What is Accessible Online Learning?
These are online training products that are designed and developed so that people with disability can use them; they can perceive, understand, navigate, and interact with the training products.
Accessibility is NOT usability. Usability refers to the learner’s experience of the online training.
There are a range of ways that accessible online learning functions can provide a solution to accessibility problems. Disabilities are diverse, so obviously there needs to be diversity in solutions.
Some key elements of accessible online learning are;
Making your course Keyboard Accessible
This means making every activity, object and element of your online course keyboard accessible. By doing this, people who can’t use a mouse can still interact with all elements of the training.
Once your course is keyboard accessible, it will work with common assistive technology (AT) such as screen readers, which identify and interpret what’s on the screen and then present it to learners using text-to-speech, sound icons, or braille output devices. It will also work with Make Your Course Keyboard Accessible 6 mobility-assistive devices such as keyboard overlays that make it easier for people with motor control difficulties to type.
Providing Alternative Text
Screen readers use Alt Text in the place of objects, so accessible online courses should provide concise and descriptive Alt Text on all relevant elements.
Alt Text should convey the same content and information presented on the object or image.
Here’s an example of why it is important . . .
In an employee induction course, letting new employees know where to find the first aid kit is important. If this image was used and there was NO Alt Text enabled, some people would miss this important information.
When creating accessible online learning, your instructional designer should look at each element of the training and identify what information is needed in Alt Text to provide concise information in a way that gets the best results for the learner. Some elements will need to be more descriptive than others.
Ordering of Objects and Text
Vision impaired learners tab through objects on a slide from left to right, top to bottom, so accessible online learning products will order objects and text on the slide in the same way.
For example, for a quiz slide, make sure that learners tab first to a question, then directly to the answer choices in sequence. It would be confusing to hear the answers before the questions.
Create Usable Navigation
Your course should create a positive navigation experience for learners with disability. This means removing or being able to easily disable persistent navigation objects, such as side menus that list every training slide. These menus are great for most learners, however, imagine being vision impaired and you had to listen to every menu item every time you moved to a new slide. That’s not going to work.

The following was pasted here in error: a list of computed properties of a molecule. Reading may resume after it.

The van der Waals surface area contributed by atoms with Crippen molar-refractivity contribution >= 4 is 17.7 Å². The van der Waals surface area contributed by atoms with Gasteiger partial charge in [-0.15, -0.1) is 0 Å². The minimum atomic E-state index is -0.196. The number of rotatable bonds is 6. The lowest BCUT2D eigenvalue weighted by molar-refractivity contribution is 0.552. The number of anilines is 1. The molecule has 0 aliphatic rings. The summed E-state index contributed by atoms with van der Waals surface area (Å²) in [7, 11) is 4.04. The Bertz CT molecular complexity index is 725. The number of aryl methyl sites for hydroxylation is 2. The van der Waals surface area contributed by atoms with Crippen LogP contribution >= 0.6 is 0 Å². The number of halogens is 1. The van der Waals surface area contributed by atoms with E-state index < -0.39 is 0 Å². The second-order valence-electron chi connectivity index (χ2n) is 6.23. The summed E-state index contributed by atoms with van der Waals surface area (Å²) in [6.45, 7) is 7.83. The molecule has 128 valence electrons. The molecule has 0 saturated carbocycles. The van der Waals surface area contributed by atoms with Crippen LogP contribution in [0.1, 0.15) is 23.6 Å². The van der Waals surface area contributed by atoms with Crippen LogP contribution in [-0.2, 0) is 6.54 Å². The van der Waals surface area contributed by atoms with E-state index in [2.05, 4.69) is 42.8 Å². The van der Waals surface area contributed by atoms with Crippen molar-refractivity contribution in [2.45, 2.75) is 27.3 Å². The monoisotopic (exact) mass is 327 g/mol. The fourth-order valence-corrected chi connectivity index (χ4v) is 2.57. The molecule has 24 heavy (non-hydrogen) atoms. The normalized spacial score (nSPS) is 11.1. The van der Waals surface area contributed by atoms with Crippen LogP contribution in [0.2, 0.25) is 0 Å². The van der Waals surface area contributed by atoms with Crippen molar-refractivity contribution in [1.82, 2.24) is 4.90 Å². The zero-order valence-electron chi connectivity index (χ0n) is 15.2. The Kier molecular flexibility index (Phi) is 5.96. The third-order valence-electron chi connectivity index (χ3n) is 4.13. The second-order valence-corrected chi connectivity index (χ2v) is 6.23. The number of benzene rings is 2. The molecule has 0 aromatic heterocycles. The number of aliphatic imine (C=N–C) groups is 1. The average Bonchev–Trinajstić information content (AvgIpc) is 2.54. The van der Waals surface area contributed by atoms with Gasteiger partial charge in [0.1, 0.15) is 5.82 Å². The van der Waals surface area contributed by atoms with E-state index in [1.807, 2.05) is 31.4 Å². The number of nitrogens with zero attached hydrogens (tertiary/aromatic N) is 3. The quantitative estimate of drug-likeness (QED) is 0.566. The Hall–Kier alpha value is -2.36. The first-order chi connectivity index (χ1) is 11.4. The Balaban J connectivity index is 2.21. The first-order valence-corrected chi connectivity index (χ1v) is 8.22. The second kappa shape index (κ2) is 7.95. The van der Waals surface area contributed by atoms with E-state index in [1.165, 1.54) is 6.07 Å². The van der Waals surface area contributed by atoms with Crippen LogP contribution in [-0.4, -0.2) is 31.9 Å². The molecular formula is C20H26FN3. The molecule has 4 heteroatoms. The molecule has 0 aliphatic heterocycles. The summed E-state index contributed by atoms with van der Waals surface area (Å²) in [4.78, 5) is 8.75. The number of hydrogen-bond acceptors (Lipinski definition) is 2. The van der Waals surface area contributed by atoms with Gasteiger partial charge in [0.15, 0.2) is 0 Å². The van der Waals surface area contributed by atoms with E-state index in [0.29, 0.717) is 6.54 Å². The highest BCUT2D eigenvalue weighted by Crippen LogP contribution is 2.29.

Including Hot Keys in another way to help vision impaired learners navigate through your online training course.
Make Audio and Video accessible to everyone
Again, the rule is that your training elements convey the same information to all learners.
Ways to do this;
- Use captions with audio and video
- Provide text transcripts of audio and video
- Provide audio transcripts of videos
- For high-process orientated videos, provide a job aid document that lists the step-by-step process in detail
- Provide alterative options for accessing information. This can be a great option for not only people with disability, but for people with different learning styles. If given the choice, some people prefer learning via reading text and some prefer to watch a video – so provide the choice where ever possible.
It is also recommended that instead of having auto-starting videos, that you include a video control bar so learners can start, stop, pause and rewind the training.
Don’t rely on colour alone to convey meaning. This is a big learning for me as I’m a very visual person. To me, green means “correct” or “start” and red means “incorrect” or “stop”. However if a colour-blind learner can’t differentiate between the two colours, then they have no meaning. Therefore accessible online training will ensure that if the course were accessed in grey-scale, it would still work.
As colour can be impactful for dyslexic learners, keep the text high contrasting, however, avoid a white background; go for a cream colour instead. Also avoid red, pink or green.
Why would you include Accessible Online Learning products in your employee's training library?
There are approximately 4.4 million Australians who live with disability – that is one in six people. In fact, as people with disabilities such as dyslexia and colour blindness don’t always identify, the number is probably higher.
By providing employee training content that is accessible to more people, you are being inclusive and you are opening up your hiring potential. While you may not currently have employees with disability, this doesn’t mean that the best person for your next hire won’t have disability.
Ensuring your online training is accessible also sends a message to your team about the company’s commitment to diversity and inclusion.
Another reason maybe that you are working within a Government contract and need to be compliant with WCAG requirements (Web Content Accessibility Guidelines).
Can TANDI create accessible online learning content?
When planning your next online course, CONTACT US to discuss how we can create a course that considers the needs of people with visual, auditory, or mobility disabilities.
Important note : it is far easier to include accessibility functionality when it is considered in the design phase, rather than trying to update your existing training.